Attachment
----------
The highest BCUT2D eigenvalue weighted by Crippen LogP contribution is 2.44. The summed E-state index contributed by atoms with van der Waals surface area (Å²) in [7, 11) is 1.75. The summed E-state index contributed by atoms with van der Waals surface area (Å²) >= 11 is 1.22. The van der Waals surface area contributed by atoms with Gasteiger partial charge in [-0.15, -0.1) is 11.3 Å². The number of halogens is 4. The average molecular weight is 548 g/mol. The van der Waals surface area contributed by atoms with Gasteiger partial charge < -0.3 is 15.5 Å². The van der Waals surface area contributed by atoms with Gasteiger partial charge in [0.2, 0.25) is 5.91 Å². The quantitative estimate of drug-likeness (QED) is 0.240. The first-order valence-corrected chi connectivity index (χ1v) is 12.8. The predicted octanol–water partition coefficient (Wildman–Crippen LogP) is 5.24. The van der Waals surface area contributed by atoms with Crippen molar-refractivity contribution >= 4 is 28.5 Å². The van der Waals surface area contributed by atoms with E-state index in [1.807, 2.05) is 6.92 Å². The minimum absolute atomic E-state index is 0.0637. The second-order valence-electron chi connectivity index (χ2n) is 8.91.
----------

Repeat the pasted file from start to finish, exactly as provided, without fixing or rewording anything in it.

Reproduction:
The highest BCUT2D eigenvalue weighted by Crippen LogP contribution is 2.44. The summed E-state index contributed by atoms with van der Waals surface area (Å²) in [7, 11) is 1.75. The summed E-state index contributed by atoms with van der Waals surface area (Å²) >= 11 is 1.22. The van der Waals surface area contributed by atoms with Gasteiger partial charge in [-0.15, -0.1) is 11.3 Å². The number of halogens is 4. The average molecular weight is 548 g/mol. The van der Waals surface area contributed by atoms with Gasteiger partial charge < -0.3 is 15.5 Å². The van der Waals surface area contributed by atoms with Gasteiger partial charge in [0.2, 0.25) is 5.91 Å². The quantitative estimate of drug-likeness (QED) is 0.240. The first-order valence-corrected chi connectivity index (χ1v) is 12.8. The predicted octanol–water partition coefficient (Wildman–Crippen LogP) is 5.24. The van der Waals surface area contributed by atoms with Crippen molar-refractivity contribution >= 4 is 28.5 Å². The van der Waals surface area contributed by atoms with E-state index in [1.807, 2.05) is 6.92 Å². The minimum absolute atomic E-state index is 0.0637. The second-order valence-electron chi connectivity index (χ2n) is 8.91.